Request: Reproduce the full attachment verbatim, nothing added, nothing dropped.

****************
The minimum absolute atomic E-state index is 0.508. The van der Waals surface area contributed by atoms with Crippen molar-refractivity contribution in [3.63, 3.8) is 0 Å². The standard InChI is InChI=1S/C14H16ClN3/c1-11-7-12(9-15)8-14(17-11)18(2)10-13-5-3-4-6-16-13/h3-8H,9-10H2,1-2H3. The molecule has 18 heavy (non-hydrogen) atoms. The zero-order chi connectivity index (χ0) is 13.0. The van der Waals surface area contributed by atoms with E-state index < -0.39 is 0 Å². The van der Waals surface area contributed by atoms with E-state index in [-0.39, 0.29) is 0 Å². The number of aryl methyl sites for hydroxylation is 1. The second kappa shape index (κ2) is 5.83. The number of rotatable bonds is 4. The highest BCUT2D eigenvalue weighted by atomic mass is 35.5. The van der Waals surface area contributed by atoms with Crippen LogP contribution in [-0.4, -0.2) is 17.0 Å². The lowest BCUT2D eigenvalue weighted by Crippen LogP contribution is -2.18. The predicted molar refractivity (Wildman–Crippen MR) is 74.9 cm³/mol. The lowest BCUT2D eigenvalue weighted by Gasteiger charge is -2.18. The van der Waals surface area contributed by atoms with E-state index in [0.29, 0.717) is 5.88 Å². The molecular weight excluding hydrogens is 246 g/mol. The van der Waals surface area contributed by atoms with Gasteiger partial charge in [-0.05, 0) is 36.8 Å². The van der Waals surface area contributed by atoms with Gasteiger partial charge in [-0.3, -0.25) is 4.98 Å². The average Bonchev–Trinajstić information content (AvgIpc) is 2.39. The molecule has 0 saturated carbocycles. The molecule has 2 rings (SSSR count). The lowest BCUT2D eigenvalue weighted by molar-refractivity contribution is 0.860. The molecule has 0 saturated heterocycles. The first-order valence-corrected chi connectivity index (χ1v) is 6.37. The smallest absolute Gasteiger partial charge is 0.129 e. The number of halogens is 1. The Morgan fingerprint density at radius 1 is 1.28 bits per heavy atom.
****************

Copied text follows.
The minimum absolute atomic E-state index is 0.508. The van der Waals surface area contributed by atoms with Crippen molar-refractivity contribution in [3.63, 3.8) is 0 Å². The standard InChI is InChI=1S/C14H16ClN3/c1-11-7-12(9-15)8-14(17-11)18(2)10-13-5-3-4-6-16-13/h3-8H,9-10H2,1-2H3. The molecule has 18 heavy (non-hydrogen) atoms. The zero-order chi connectivity index (χ0) is 13.0. The van der Waals surface area contributed by atoms with E-state index < -0.39 is 0 Å². The van der Waals surface area contributed by atoms with E-state index in [-0.39, 0.29) is 0 Å². The number of aryl methyl sites for hydroxylation is 1. The second kappa shape index (κ2) is 5.83. The number of rotatable bonds is 4. The highest BCUT2D eigenvalue weighted by atomic mass is 35.5. The van der Waals surface area contributed by atoms with Crippen LogP contribution in [-0.4, -0.2) is 17.0 Å². The lowest BCUT2D eigenvalue weighted by Crippen LogP contribution is -2.18. The predicted molar refractivity (Wildman–Crippen MR) is 74.9 cm³/mol. The lowest BCUT2D eigenvalue weighted by Gasteiger charge is -2.18. The van der Waals surface area contributed by atoms with E-state index in [0.29, 0.717) is 5.88 Å². The molecular weight excluding hydrogens is 246 g/mol. The van der Waals surface area contributed by atoms with Gasteiger partial charge in [-0.05, 0) is 36.8 Å². The van der Waals surface area contributed by atoms with Gasteiger partial charge in [-0.3, -0.25) is 4.98 Å². The average Bonchev–Trinajstić information content (AvgIpc) is 2.39. The molecule has 0 saturated carbocycles. The molecule has 2 rings (SSSR count). The lowest BCUT2D eigenvalue weighted by molar-refractivity contribution is 0.860. The molecule has 0 saturated heterocycles. The first-order valence-corrected chi connectivity index (χ1v) is 6.37. The smallest absolute Gasteiger partial charge is 0.129 e. The number of halogens is 1. The Morgan fingerprint density at radius 1 is 1.28 bits per heavy atom.